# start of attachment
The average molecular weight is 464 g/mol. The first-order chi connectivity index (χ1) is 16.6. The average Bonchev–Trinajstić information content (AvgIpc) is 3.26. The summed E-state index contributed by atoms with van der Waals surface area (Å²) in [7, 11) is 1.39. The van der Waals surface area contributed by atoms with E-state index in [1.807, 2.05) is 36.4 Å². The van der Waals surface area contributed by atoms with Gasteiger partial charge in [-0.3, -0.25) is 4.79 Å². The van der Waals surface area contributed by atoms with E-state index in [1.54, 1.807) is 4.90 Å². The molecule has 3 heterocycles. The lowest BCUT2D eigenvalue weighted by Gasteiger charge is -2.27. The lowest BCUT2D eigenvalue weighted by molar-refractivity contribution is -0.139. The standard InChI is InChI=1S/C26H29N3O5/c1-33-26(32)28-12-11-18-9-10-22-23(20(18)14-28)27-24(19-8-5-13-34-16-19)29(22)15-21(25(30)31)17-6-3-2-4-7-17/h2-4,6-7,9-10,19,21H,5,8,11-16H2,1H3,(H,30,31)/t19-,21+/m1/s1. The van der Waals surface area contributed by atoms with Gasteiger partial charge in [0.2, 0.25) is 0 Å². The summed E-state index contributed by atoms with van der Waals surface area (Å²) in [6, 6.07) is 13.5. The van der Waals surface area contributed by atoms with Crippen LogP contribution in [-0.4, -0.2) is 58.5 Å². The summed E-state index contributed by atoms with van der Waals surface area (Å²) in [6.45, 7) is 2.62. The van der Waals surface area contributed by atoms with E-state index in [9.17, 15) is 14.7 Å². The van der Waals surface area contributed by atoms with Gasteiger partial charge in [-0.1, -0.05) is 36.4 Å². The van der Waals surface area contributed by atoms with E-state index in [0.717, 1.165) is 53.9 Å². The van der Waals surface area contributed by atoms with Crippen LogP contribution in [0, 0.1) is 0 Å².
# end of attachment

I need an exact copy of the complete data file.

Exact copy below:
The average molecular weight is 464 g/mol. The first-order chi connectivity index (χ1) is 16.6. The average Bonchev–Trinajstić information content (AvgIpc) is 3.26. The summed E-state index contributed by atoms with van der Waals surface area (Å²) in [7, 11) is 1.39. The van der Waals surface area contributed by atoms with E-state index in [1.807, 2.05) is 36.4 Å². The van der Waals surface area contributed by atoms with Gasteiger partial charge in [-0.3, -0.25) is 4.79 Å². The van der Waals surface area contributed by atoms with E-state index in [1.54, 1.807) is 4.90 Å². The molecule has 3 heterocycles. The lowest BCUT2D eigenvalue weighted by Gasteiger charge is -2.27. The lowest BCUT2D eigenvalue weighted by molar-refractivity contribution is -0.139. The standard InChI is InChI=1S/C26H29N3O5/c1-33-26(32)28-12-11-18-9-10-22-23(20(18)14-28)27-24(19-8-5-13-34-16-19)29(22)15-21(25(30)31)17-6-3-2-4-7-17/h2-4,6-7,9-10,19,21H,5,8,11-16H2,1H3,(H,30,31)/t19-,21+/m1/s1. The van der Waals surface area contributed by atoms with Gasteiger partial charge in [0.2, 0.25) is 0 Å². The summed E-state index contributed by atoms with van der Waals surface area (Å²) in [6, 6.07) is 13.5. The van der Waals surface area contributed by atoms with Crippen LogP contribution in [-0.4, -0.2) is 58.5 Å². The summed E-state index contributed by atoms with van der Waals surface area (Å²) in [6.45, 7) is 2.62. The van der Waals surface area contributed by atoms with E-state index in [9.17, 15) is 14.7 Å². The van der Waals surface area contributed by atoms with Gasteiger partial charge in [-0.1, -0.05) is 36.4 Å². The van der Waals surface area contributed by atoms with E-state index in [0.717, 1.165) is 53.9 Å². The van der Waals surface area contributed by atoms with Crippen LogP contribution in [0, 0.1) is 0 Å².